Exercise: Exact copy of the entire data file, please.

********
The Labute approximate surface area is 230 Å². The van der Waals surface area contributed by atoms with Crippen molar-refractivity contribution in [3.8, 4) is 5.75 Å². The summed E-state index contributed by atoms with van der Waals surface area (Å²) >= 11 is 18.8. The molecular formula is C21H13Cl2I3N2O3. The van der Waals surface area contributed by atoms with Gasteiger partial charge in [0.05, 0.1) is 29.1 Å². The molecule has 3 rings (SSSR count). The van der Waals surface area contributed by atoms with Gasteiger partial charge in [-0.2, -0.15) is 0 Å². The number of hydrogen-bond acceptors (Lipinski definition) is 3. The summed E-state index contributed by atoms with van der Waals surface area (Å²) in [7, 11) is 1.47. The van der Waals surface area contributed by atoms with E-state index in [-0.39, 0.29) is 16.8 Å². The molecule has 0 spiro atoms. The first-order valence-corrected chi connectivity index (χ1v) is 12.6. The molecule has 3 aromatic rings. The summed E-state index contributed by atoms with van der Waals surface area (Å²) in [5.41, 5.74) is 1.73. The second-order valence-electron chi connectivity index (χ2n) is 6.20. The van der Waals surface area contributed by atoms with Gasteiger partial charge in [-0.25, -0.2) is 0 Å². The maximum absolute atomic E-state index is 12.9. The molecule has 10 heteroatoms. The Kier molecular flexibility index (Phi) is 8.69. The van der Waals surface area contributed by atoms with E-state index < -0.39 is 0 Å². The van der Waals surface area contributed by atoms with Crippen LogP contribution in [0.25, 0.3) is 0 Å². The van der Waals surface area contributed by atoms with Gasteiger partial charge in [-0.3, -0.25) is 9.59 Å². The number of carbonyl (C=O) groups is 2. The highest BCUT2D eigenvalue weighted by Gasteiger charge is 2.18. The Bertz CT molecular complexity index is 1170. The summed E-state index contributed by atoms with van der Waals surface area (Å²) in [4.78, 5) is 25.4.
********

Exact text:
The Labute approximate surface area is 230 Å². The van der Waals surface area contributed by atoms with Crippen molar-refractivity contribution in [3.8, 4) is 5.75 Å². The summed E-state index contributed by atoms with van der Waals surface area (Å²) >= 11 is 18.8. The molecular formula is C21H13Cl2I3N2O3. The van der Waals surface area contributed by atoms with Gasteiger partial charge in [0.05, 0.1) is 29.1 Å². The molecule has 3 rings (SSSR count). The van der Waals surface area contributed by atoms with Gasteiger partial charge in [-0.2, -0.15) is 0 Å². The number of hydrogen-bond acceptors (Lipinski definition) is 3. The summed E-state index contributed by atoms with van der Waals surface area (Å²) in [7, 11) is 1.47. The van der Waals surface area contributed by atoms with E-state index in [-0.39, 0.29) is 16.8 Å². The molecule has 0 spiro atoms. The first-order valence-corrected chi connectivity index (χ1v) is 12.6. The molecule has 3 aromatic rings. The summed E-state index contributed by atoms with van der Waals surface area (Å²) in [5.41, 5.74) is 1.73. The second-order valence-electron chi connectivity index (χ2n) is 6.20. The van der Waals surface area contributed by atoms with Gasteiger partial charge in [-0.25, -0.2) is 0 Å². The maximum absolute atomic E-state index is 12.9. The molecule has 10 heteroatoms. The Kier molecular flexibility index (Phi) is 8.69. The van der Waals surface area contributed by atoms with E-state index < -0.39 is 0 Å². The van der Waals surface area contributed by atoms with Crippen LogP contribution in [0.25, 0.3) is 0 Å². The van der Waals surface area contributed by atoms with Gasteiger partial charge in [-0.3, -0.25) is 9.59 Å². The number of carbonyl (C=O) groups is 2. The highest BCUT2D eigenvalue weighted by Gasteiger charge is 2.18. The Bertz CT molecular complexity index is 1170. The summed E-state index contributed by atoms with van der Waals surface area (Å²) in [4.78, 5) is 25.4.